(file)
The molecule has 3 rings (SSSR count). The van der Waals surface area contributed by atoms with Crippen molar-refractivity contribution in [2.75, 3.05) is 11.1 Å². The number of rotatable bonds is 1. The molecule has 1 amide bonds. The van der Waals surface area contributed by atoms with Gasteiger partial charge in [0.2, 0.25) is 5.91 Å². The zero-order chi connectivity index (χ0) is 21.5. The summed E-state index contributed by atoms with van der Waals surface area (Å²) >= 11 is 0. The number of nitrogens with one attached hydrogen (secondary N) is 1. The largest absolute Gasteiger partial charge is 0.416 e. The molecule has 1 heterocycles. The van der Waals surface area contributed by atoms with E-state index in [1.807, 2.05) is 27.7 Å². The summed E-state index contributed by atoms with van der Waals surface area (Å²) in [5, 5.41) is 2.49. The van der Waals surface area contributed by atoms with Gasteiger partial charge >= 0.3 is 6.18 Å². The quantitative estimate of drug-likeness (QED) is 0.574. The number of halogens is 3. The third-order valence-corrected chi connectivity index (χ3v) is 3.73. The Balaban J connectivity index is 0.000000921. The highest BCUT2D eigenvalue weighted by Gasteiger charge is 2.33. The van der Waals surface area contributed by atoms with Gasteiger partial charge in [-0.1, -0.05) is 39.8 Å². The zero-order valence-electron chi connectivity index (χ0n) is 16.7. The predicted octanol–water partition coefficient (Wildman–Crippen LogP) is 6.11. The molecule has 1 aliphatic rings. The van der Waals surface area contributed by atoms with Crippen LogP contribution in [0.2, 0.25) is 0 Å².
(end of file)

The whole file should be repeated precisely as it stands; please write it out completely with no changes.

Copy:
The molecule has 3 rings (SSSR count). The van der Waals surface area contributed by atoms with Crippen molar-refractivity contribution in [2.75, 3.05) is 11.1 Å². The number of rotatable bonds is 1. The molecule has 1 amide bonds. The van der Waals surface area contributed by atoms with Gasteiger partial charge in [0.2, 0.25) is 5.91 Å². The zero-order chi connectivity index (χ0) is 21.5. The summed E-state index contributed by atoms with van der Waals surface area (Å²) >= 11 is 0. The number of nitrogens with one attached hydrogen (secondary N) is 1. The largest absolute Gasteiger partial charge is 0.416 e. The molecule has 1 heterocycles. The van der Waals surface area contributed by atoms with E-state index in [1.807, 2.05) is 27.7 Å². The summed E-state index contributed by atoms with van der Waals surface area (Å²) in [5, 5.41) is 2.49. The van der Waals surface area contributed by atoms with Gasteiger partial charge >= 0.3 is 6.18 Å². The quantitative estimate of drug-likeness (QED) is 0.574. The number of halogens is 3. The third-order valence-corrected chi connectivity index (χ3v) is 3.73. The Balaban J connectivity index is 0.000000921. The highest BCUT2D eigenvalue weighted by Gasteiger charge is 2.33. The van der Waals surface area contributed by atoms with Gasteiger partial charge in [-0.1, -0.05) is 39.8 Å². The zero-order valence-electron chi connectivity index (χ0n) is 16.7. The predicted octanol–water partition coefficient (Wildman–Crippen LogP) is 6.11. The molecule has 1 aliphatic rings. The van der Waals surface area contributed by atoms with Crippen LogP contribution in [0.2, 0.25) is 0 Å².